Brownlee quickly found the front on the bike and began putting the chasers under pressure with Sam Laidlow the only athlete to hold with the Brit. By halfway on the bike, Laidlow and Brownlee had a lead of 47 seconds to Smith with Iden and Blummenfelt now sat in fourth and fifth at 1:32 back, beginning to eat into their deficit. Sanders had lost more time at 4:13 but having moved up from 34th to 20th on the course.
Iden continued to push the pedals hard in the bike’s closing stages, reducing the deficit to the leaders to 1:02 as he ran out of transition having brought Blummenfelt and Funk along for the ride, with Royle another 20 seconds back in sixth and Sanders in 11th with 3:19 to make up.
Laidlow began the run at a ferocious pace, immediately dropping the British double-Olympic champion. Behind, Iden and Blummenfelt were running shoulder-to-shoulder taking chunks of time out of the leaders. Before long, Alistair Brownlee was reduced to a walk as he grimaced holding his sides. The Yorkshireman would battle gamely on but end the day in 24th place.
After the Norwegian pair overtook Laidlow, the drama continued as early in the second lap as Blummentfelt suddenly stopped running holding a cramp in his hip. He would get going again but the world number one would lose around 1:30 to his countryman in the process.
Then, another victim of cramp – Laidlow was forced to hobble to the nearest Precision Fuel and Hydration station before being able to pick the pace up again.
Coming onto the final lap, Iden remained in the lead but a recovered Blummenfelt was running quicker, steadily closing the gap. Royle was in third, three minutes down, with Laidlow in fourth and Pieter Heemeryck in fifth ahead of Funk. Meanwhile, Sanders, off the bike in 11th, was up to seventh.
Hitting the finishing straight, Iden broke into a smile, high-fiving fans to take the tape only to collapse exhausted to the ground, $100,000 richer and the first-ever PTO Canadian Open Champion.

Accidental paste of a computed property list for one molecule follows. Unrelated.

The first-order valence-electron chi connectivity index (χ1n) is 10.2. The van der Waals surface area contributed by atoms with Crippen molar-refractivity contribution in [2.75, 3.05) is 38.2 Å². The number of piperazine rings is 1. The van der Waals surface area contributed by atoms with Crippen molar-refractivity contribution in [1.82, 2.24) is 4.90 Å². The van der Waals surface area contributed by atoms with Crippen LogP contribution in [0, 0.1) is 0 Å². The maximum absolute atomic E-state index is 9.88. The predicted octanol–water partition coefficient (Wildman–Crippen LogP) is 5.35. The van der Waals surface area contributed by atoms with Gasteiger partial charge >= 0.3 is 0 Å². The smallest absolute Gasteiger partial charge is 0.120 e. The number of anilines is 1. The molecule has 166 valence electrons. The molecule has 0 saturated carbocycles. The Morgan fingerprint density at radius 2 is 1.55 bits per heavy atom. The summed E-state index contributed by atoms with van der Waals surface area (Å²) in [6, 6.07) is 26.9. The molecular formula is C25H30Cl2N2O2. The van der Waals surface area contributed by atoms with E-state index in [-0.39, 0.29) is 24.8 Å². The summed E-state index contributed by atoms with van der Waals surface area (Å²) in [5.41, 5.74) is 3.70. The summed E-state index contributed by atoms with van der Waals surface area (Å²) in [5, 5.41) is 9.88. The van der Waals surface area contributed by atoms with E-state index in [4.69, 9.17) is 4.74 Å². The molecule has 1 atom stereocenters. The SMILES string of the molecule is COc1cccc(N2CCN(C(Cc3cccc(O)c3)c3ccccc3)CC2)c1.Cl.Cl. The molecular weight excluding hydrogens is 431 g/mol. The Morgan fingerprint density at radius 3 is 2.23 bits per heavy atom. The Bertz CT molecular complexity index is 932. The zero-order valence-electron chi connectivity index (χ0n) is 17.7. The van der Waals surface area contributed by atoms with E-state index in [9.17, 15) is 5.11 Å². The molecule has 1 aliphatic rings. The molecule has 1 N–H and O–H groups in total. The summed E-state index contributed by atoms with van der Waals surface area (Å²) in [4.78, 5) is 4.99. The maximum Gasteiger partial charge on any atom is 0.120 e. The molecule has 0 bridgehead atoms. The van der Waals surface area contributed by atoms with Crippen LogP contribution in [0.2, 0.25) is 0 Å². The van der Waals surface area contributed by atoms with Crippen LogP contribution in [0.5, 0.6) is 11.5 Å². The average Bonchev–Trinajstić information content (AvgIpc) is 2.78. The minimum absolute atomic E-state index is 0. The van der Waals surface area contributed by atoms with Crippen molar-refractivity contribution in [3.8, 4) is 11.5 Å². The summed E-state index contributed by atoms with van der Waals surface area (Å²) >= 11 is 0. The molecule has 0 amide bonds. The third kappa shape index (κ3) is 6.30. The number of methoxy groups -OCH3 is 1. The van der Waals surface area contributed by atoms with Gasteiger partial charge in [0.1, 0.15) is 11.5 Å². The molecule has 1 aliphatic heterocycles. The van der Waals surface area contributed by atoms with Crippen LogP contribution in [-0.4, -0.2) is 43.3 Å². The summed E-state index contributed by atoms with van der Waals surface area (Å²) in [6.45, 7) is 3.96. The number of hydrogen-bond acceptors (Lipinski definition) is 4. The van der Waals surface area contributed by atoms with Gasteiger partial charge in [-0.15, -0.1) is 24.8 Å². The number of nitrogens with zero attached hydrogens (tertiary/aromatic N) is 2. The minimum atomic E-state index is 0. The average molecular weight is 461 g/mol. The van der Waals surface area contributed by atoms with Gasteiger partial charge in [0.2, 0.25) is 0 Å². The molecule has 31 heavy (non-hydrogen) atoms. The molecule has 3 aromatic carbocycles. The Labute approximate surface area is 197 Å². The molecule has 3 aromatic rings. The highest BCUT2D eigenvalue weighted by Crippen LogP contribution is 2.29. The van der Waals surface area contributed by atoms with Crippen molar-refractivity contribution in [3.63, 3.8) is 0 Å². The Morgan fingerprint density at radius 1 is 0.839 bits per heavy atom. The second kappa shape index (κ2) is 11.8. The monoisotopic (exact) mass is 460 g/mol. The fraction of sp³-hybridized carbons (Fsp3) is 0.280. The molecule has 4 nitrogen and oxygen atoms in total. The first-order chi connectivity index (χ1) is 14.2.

Blummenfelt was second, only 27 seconds behind – securing $70,000 and a Norwegian one-two. Aaron Royle took third and a $50,000 paycheck – a big statement to the Team Internationals Collins Cup captains.
Laidlow hung tough for fourth and $40,000 while Funk’s late surge put him in fifth to take $35,000 ahead of Heemeryck’s sixth-place, $30,000 finish – all three attention-grabbing performances making selection tough for the Team Europe Collins Cup captains.
Sanders finished the day in seventh place, battling on through a less-than-perfect day to take home $25,000.
Remaining places and prize money
- 8th – Max Neumann – $20,000
- 9th – Kyle Smith – $18,000
- 10th – Miki Taagholt – $16,000
- 11th – Collin Chartier – $14,000
- 12th – Sebastian Kienle – $13,000
- 13th – Clement Mignon – $12,000
- 14th – Matt McElroy – $11,000
- 15th – Filipe Azevedo – $10,000
- 16th – Pablo Dapena Gonzalez – $9,000
- 17th – David McNamee – $8,000
- 18th – Thomas Steger – $7,000
- 19th – Jackson Laundry – $6,000
- 20th – Jason West – $5,000
- All other athletes – $2,000
“What incredible drama. That was exactly the kind of head-to-head action we hoped for when we were planning the PTO Tour ,” said Sam Renouf, CEO of the PTO, the body co-owned by its professional triathlete membership, seeking to elevate the sport to the next level.